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Northwest Iowa Dairy Outlooks

A local discussion of current science and issues concerning dairying in northwest iowa

Monthly Archives: May 2011

Associated Press writer Besty Blaney wrote and excellent peice in the Drovers Cattlenetwork this week on the cost of the current drought to Texas producers. While the western edge of our county saw some substanial rain a week ago, hot temperatures and high winds evaporated much of it away. The rest of the county is still in rough shape and the weatherman isn’t painting any rosey pictures just yet. Today’s higher humidities is offering at least a moderation in temperature.

To commerical producers, no grazing forage becomes expensive fast with tight supplies of hay. Most horse and hobby farmettes have animals as a life-style choice and will pay whatever the market is, but cattlemen need to see the opportunity to profit and falling cattle prices coupled with rising hay prices makes that unlikely.

Blaney’s article is linked here: http://www.cattlenetwork.com/cattle-resources/cattle-breeds/angus/Cost-of-Texas-drought-climbing-with-each-dry-day–122580124.html

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On May 5, 1868, John A. Logan, Commander-in-Chief of the Grand Army of the Republic, a fraternal organization of Union Civil War veterans, issued General Orders No. 11 which called upon all members to observe a day or memorial to their fallen comrades. General Orders No. 11 reads:

“The 30th day of May, 1868 is designated for the purpose of strewing with flowers or otherwise decorating the graves of comrades who died in defense of their country during the late rebellion, and whose bodies now lie in almost every city, village and hamlet church-yard in the land. In this observance no form of ceremony is prescribed but posts and comrades will in their own way arrange such fitting services and testimonials of respect as circumstances may permit. We are organized, comrades, as our regulations tell us, for the purpose among other things, “of preserving and strengthening those kind of fraternal feelings which have bound together the soldiers, sailors and marines who united to suppress the late rebellion.” What can aid more to assure this result than cherishing tenderly the memory of our heroic dead, who made their breasts a barricade between our country and its foes? Their soldier lives were the reveille of freedom to a race in chains, and their deaths the tattoo of rebellious tyranny in arms. We should guard their graves with sacred vigilance. All that the consecrated wealth and taste of the nation can add to their adornment and security is but a fitting tribute to the memory of her slain defenders. Let no wanton foot tread rudely on such hallowed grounds. Let pleasant paths invite the coming and going of reverent visitors and fond mourners. Let no vandalism of avarice or neglect, no ravages of time testify to the present or to the coming generations that we have forgotten as a people the cost of a free and undivided republic. If other eyes grow dull, other hands slack, and other hearts cold in the solemn trust, ours shall keep it well as long as the light and warmth of life remain to us. Let us, then at the time appointed gather around their sacred remains and garland the passionless mounds above them with the choicest flowers of spring-time; let us raise above them the dear old flag they saved from dishonor; let us in this solemn presence renew our pledges to aid and assist those whom they have left among us a sacred charge upon a nation’s gratitude, the soldier’s and sailor’s widow and orphan.”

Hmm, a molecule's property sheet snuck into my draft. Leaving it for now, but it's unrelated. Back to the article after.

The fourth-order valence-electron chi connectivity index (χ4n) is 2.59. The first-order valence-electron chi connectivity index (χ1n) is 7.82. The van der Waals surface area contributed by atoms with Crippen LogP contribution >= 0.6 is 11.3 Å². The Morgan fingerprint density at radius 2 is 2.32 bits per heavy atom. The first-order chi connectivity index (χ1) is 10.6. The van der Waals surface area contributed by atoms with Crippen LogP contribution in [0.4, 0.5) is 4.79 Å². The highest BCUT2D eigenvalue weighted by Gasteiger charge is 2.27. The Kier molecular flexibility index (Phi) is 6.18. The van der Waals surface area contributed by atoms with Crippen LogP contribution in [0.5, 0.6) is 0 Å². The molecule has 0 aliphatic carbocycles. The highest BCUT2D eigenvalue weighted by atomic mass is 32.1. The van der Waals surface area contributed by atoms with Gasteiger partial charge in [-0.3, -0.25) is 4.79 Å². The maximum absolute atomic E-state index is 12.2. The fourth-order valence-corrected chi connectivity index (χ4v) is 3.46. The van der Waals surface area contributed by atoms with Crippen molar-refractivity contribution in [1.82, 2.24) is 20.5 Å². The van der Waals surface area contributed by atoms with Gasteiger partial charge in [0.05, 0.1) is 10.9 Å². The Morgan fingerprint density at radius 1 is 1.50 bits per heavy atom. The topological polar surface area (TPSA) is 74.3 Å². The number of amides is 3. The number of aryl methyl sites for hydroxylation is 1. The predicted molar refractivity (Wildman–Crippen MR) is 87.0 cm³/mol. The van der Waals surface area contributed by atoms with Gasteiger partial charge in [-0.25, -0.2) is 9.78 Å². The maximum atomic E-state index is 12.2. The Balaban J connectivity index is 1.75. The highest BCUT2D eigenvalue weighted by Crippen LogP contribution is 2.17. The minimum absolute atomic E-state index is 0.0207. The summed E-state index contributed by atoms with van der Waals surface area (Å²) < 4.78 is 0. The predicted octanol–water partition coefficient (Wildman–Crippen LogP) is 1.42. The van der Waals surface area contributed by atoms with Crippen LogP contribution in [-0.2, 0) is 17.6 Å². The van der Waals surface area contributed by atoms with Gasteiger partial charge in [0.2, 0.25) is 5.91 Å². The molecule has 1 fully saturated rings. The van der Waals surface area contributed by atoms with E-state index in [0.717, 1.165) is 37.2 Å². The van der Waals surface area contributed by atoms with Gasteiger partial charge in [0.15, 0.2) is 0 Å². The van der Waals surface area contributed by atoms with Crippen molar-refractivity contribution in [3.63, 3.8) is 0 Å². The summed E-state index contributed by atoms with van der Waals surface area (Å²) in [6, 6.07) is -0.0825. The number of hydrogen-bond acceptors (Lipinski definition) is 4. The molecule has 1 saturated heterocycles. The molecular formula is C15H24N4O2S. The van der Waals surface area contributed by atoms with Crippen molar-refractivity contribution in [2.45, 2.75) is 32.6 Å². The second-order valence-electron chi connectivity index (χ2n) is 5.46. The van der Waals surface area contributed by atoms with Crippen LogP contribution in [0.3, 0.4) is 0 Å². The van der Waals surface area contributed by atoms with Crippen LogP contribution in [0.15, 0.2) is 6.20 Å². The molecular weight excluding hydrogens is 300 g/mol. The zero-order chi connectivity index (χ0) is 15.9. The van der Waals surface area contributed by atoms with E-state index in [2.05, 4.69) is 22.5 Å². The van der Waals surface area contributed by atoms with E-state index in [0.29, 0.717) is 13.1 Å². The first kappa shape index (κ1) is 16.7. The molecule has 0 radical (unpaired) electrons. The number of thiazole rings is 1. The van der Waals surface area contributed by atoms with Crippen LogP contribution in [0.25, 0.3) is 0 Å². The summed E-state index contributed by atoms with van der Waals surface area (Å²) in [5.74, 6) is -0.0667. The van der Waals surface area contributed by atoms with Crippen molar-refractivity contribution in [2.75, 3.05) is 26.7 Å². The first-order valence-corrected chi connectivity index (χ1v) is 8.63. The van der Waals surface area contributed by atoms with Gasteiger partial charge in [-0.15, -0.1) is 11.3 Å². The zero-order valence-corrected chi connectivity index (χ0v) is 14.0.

Growing up in a family of veterans and now having a son serving in the Marine Corps I find Memorial Day is especially meaningful for my family. I extend a heartfelt “thank you” to the families who have lost sons and daughters in service to our county. I ask that everyone reflect upon the ultimate sacrifices made by those in service to our country.